Established talent is being hoovered up – where are all the start-ups vying for their place?
Small real estate investment managers are becoming a critically endangered species across Europe as property investors and international fund managers across the world buy them up. Not all investments are structured as an outright buy – some acquisitions are phased through progressive stake building or by call options. All, however, seem to be motivated to ultimately achieve full ownership.
The key rationale of the acquisitions is to secure the services of entrepreneurial individuals and, in doing so, to gain access to their pipeline of deal opportunities. For these international purchasers the alternative to acquiring is the risky and time-consuming process of building a team organically with the necessary experience and track record across major European jurisdictions. To senior management with fund raising targets and/or money to deploy, the lost time of building a team is simply not a pragmatic option. After all, get one large real estate deal right and the costs of buying the team will seem minor!
International investors strongly favour buying full-service investment management platforms for their regulatory credentials and for their strong annuity income streams, as investment management services generally have long contracts and strong margins. Less favoured are the small non-regulated operator platforms providing lower-margin asset management revenues, which tend to be secured only for the business plan duration of an investment. International investors typically regard these platforms for their potential, at best, for a series of one-off asset deals.
The top targets for international investors are platforms that are both regulated in multiple jurisdictions and are well embedded into at least several major European real estate markets. Both attributes usually indicate the target is going to be immediately accretive to transaction capacity. The ability to run investment vehicles on a pan-European basis is very valuable because the reality is that, despite half a century of European integration, each countries’ real estate market is still remarkably bespoke.
While the business lifecycle of formation – and the subsequent options of failure, growth, buy or be bought – is an entirely natural commercial process, it appears that the rate of new business formation is now particularly low. New start-up businesses are simply not joining the industry at the rate they are being acquired – hence the increasing rarity. Let’s examine some of the reasons.
Lack of talent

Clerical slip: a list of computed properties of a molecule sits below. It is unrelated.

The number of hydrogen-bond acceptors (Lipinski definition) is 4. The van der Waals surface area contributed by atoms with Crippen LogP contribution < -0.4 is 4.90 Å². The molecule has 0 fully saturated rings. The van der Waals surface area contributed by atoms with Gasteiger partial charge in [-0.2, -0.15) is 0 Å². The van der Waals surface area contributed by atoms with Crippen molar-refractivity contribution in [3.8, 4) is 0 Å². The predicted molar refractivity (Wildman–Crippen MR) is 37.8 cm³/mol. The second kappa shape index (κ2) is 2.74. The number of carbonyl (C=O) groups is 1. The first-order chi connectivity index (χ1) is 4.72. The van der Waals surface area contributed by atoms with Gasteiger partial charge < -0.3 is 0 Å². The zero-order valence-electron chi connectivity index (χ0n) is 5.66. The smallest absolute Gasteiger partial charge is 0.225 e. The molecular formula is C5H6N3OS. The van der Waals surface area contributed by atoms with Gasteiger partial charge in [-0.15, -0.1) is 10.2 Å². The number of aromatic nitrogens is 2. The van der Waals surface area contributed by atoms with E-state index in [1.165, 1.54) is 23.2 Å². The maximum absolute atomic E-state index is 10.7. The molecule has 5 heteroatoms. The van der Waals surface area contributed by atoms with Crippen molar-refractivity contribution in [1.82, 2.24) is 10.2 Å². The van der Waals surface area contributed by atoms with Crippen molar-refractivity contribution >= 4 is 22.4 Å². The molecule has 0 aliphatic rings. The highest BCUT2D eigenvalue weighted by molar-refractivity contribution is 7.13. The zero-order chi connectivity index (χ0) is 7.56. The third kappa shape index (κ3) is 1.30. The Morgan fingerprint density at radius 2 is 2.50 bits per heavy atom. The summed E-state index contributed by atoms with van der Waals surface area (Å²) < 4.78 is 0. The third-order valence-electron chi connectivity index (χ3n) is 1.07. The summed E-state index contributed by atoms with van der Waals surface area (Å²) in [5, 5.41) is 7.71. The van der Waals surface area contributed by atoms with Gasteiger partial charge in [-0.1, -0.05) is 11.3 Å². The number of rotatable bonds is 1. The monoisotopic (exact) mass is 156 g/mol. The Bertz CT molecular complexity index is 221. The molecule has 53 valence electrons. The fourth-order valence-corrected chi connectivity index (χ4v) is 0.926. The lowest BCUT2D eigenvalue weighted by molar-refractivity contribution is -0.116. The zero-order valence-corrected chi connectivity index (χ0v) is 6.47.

Most new start-ups in the sector are formed by individuals already in the industry who have the experience and courage to think the potential rewards might outweigh the risks. Transfers from agencies has usually supplied such talent. However, the top ‘rain-makers’ at the big agencies have been well rewarded during the decade-long bull market so there has been little incentive to move.
As the market now turns it is likely that a combination of agency team down-sizing and lower bonuses will lead to some well-regarded agents establishing new platforms. However, given that most agent roles have become highly specialised (within a tight geographic and/or sector focus), and the hurdles to becoming a regulated investment manager are high, most of these new entrants will target becoming an operator platform rather than a full-service investment manager.
The more likely source of new investment managers are break-away teams from private equity houses. However, there have been few recent examples because, I suspect, executives are tied into very significant unrealised promote payments from favourable investments made in the last ten years.
The barriers to new businesses entering the sector have materially increased over the last decade.
These hurdles can seem daunting because of their complexity and the time it can take to clear them. Achieving the authorisations required to manage collective investment vehicles can take six months, and will require advisers and a team of three to four individuals who have appropriate experience across compliance, fund structuring and financial services.
Once approved there are regular reporting requirements, annual fees and the need to hold capital in the business.
While the FCA’s fee structure is very fair to small businesses (being levied on revenue and assets under management), there are fixed costs of compliance monitoring and reporting that disproportionately weigh on smaller businesses.